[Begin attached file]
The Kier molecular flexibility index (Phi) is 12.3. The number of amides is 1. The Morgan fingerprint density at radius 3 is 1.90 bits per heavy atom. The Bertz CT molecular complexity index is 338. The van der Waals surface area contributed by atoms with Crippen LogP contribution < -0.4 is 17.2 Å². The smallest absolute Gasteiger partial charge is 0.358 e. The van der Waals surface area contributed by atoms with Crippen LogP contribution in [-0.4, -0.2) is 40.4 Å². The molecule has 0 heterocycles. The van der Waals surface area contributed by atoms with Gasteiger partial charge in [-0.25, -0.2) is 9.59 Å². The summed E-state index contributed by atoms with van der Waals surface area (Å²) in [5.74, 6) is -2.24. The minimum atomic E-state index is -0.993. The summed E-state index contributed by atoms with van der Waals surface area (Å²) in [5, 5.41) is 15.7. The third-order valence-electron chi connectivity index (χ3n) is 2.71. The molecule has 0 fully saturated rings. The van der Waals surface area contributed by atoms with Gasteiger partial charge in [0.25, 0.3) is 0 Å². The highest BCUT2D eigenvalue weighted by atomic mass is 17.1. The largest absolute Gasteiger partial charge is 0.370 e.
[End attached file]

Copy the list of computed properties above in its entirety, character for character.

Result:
The Kier molecular flexibility index (Phi) is 12.3. The number of amides is 1. The Morgan fingerprint density at radius 3 is 1.90 bits per heavy atom. The Bertz CT molecular complexity index is 338. The van der Waals surface area contributed by atoms with Crippen LogP contribution < -0.4 is 17.2 Å². The smallest absolute Gasteiger partial charge is 0.358 e. The van der Waals surface area contributed by atoms with Crippen LogP contribution in [-0.4, -0.2) is 40.4 Å². The molecule has 0 heterocycles. The van der Waals surface area contributed by atoms with Gasteiger partial charge in [-0.25, -0.2) is 9.59 Å². The summed E-state index contributed by atoms with van der Waals surface area (Å²) in [5.74, 6) is -2.24. The minimum atomic E-state index is -0.993. The summed E-state index contributed by atoms with van der Waals surface area (Å²) in [5, 5.41) is 15.7. The third-order valence-electron chi connectivity index (χ3n) is 2.71. The molecule has 0 fully saturated rings. The van der Waals surface area contributed by atoms with Gasteiger partial charge in [0.25, 0.3) is 0 Å². The highest BCUT2D eigenvalue weighted by atomic mass is 17.1. The largest absolute Gasteiger partial charge is 0.370 e.